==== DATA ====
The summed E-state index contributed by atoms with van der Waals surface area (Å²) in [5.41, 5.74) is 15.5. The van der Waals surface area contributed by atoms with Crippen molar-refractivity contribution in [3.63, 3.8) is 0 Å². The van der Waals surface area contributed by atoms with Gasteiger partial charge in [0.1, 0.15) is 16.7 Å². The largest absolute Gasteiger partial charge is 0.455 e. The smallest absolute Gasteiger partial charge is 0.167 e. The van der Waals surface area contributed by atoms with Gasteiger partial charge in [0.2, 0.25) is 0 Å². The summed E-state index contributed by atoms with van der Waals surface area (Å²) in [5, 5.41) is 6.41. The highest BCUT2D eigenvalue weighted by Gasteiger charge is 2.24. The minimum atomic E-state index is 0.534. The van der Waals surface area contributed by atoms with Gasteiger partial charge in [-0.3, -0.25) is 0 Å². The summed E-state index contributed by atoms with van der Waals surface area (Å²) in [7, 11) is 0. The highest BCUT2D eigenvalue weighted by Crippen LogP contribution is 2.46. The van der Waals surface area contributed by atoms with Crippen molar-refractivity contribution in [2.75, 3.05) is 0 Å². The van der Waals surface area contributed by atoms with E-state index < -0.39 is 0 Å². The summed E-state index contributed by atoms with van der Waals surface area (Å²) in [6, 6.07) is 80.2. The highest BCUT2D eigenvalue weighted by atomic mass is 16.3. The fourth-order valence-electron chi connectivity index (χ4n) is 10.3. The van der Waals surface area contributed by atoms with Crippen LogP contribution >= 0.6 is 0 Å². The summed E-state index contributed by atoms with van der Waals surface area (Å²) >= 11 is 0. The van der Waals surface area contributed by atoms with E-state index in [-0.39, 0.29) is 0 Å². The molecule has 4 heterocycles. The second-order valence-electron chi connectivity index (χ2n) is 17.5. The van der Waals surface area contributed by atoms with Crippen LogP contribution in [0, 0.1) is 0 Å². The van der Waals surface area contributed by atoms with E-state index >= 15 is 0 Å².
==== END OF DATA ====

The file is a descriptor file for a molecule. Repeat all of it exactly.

The summed E-state index contributed by atoms with van der Waals surface area (Å²) in [5.41, 5.74) is 15.5. The van der Waals surface area contributed by atoms with Crippen molar-refractivity contribution in [3.63, 3.8) is 0 Å². The van der Waals surface area contributed by atoms with Gasteiger partial charge in [0.1, 0.15) is 16.7 Å². The largest absolute Gasteiger partial charge is 0.455 e. The smallest absolute Gasteiger partial charge is 0.167 e. The van der Waals surface area contributed by atoms with Gasteiger partial charge in [0.2, 0.25) is 0 Å². The summed E-state index contributed by atoms with van der Waals surface area (Å²) in [5, 5.41) is 6.41. The highest BCUT2D eigenvalue weighted by Gasteiger charge is 2.24. The minimum atomic E-state index is 0.534. The van der Waals surface area contributed by atoms with Gasteiger partial charge in [-0.3, -0.25) is 0 Å². The summed E-state index contributed by atoms with van der Waals surface area (Å²) in [7, 11) is 0. The highest BCUT2D eigenvalue weighted by Crippen LogP contribution is 2.46. The van der Waals surface area contributed by atoms with Crippen molar-refractivity contribution in [2.75, 3.05) is 0 Å². The van der Waals surface area contributed by atoms with E-state index < -0.39 is 0 Å². The summed E-state index contributed by atoms with van der Waals surface area (Å²) in [6, 6.07) is 80.2. The highest BCUT2D eigenvalue weighted by atomic mass is 16.3. The fourth-order valence-electron chi connectivity index (χ4n) is 10.3. The van der Waals surface area contributed by atoms with Crippen LogP contribution >= 0.6 is 0 Å². The summed E-state index contributed by atoms with van der Waals surface area (Å²) >= 11 is 0. The van der Waals surface area contributed by atoms with E-state index in [-0.39, 0.29) is 0 Å². The molecule has 4 heterocycles. The second-order valence-electron chi connectivity index (χ2n) is 17.5. The van der Waals surface area contributed by atoms with Crippen LogP contribution in [0, 0.1) is 0 Å². The van der Waals surface area contributed by atoms with E-state index >= 15 is 0 Å².